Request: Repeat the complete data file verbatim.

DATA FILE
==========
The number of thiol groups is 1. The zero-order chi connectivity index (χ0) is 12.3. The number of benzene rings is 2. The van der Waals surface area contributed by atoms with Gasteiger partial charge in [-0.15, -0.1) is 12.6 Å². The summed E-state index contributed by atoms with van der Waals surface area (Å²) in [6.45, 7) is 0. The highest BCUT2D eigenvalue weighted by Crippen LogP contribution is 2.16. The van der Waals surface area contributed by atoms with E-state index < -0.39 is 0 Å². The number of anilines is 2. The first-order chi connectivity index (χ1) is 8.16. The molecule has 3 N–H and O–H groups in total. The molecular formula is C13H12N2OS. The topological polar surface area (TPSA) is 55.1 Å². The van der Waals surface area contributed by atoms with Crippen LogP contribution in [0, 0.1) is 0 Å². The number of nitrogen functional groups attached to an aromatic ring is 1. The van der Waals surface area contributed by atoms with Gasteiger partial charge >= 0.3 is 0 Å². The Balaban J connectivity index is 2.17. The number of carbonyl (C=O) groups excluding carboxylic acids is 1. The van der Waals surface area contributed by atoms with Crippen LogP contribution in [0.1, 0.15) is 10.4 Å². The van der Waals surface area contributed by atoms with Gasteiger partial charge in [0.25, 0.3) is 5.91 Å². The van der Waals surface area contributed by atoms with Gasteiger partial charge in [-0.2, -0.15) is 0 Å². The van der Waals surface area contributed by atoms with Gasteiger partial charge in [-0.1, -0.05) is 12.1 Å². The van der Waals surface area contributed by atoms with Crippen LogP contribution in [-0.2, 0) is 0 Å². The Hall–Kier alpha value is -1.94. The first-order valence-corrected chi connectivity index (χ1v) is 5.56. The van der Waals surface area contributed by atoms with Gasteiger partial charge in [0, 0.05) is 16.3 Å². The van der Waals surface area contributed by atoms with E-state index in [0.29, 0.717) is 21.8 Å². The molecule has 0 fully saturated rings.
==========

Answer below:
The number of thiol groups is 1. The zero-order chi connectivity index (χ0) is 12.3. The number of benzene rings is 2. The van der Waals surface area contributed by atoms with Gasteiger partial charge in [-0.15, -0.1) is 12.6 Å². The summed E-state index contributed by atoms with van der Waals surface area (Å²) in [6.45, 7) is 0. The highest BCUT2D eigenvalue weighted by Crippen LogP contribution is 2.16. The van der Waals surface area contributed by atoms with E-state index < -0.39 is 0 Å². The number of anilines is 2. The first-order chi connectivity index (χ1) is 8.16. The molecule has 3 N–H and O–H groups in total. The molecular formula is C13H12N2OS. The topological polar surface area (TPSA) is 55.1 Å². The van der Waals surface area contributed by atoms with Crippen LogP contribution in [0, 0.1) is 0 Å². The number of nitrogen functional groups attached to an aromatic ring is 1. The van der Waals surface area contributed by atoms with Gasteiger partial charge >= 0.3 is 0 Å². The Balaban J connectivity index is 2.17. The number of carbonyl (C=O) groups excluding carboxylic acids is 1. The van der Waals surface area contributed by atoms with Crippen LogP contribution in [0.1, 0.15) is 10.4 Å². The van der Waals surface area contributed by atoms with Gasteiger partial charge in [0.25, 0.3) is 5.91 Å². The van der Waals surface area contributed by atoms with Gasteiger partial charge in [-0.2, -0.15) is 0 Å². The van der Waals surface area contributed by atoms with Gasteiger partial charge in [-0.1, -0.05) is 12.1 Å². The van der Waals surface area contributed by atoms with Crippen LogP contribution in [-0.2, 0) is 0 Å². The Hall–Kier alpha value is -1.94. The first-order valence-corrected chi connectivity index (χ1v) is 5.56. The van der Waals surface area contributed by atoms with Gasteiger partial charge in [0, 0.05) is 16.3 Å². The van der Waals surface area contributed by atoms with E-state index in [0.29, 0.717) is 21.8 Å². The molecule has 0 fully saturated rings.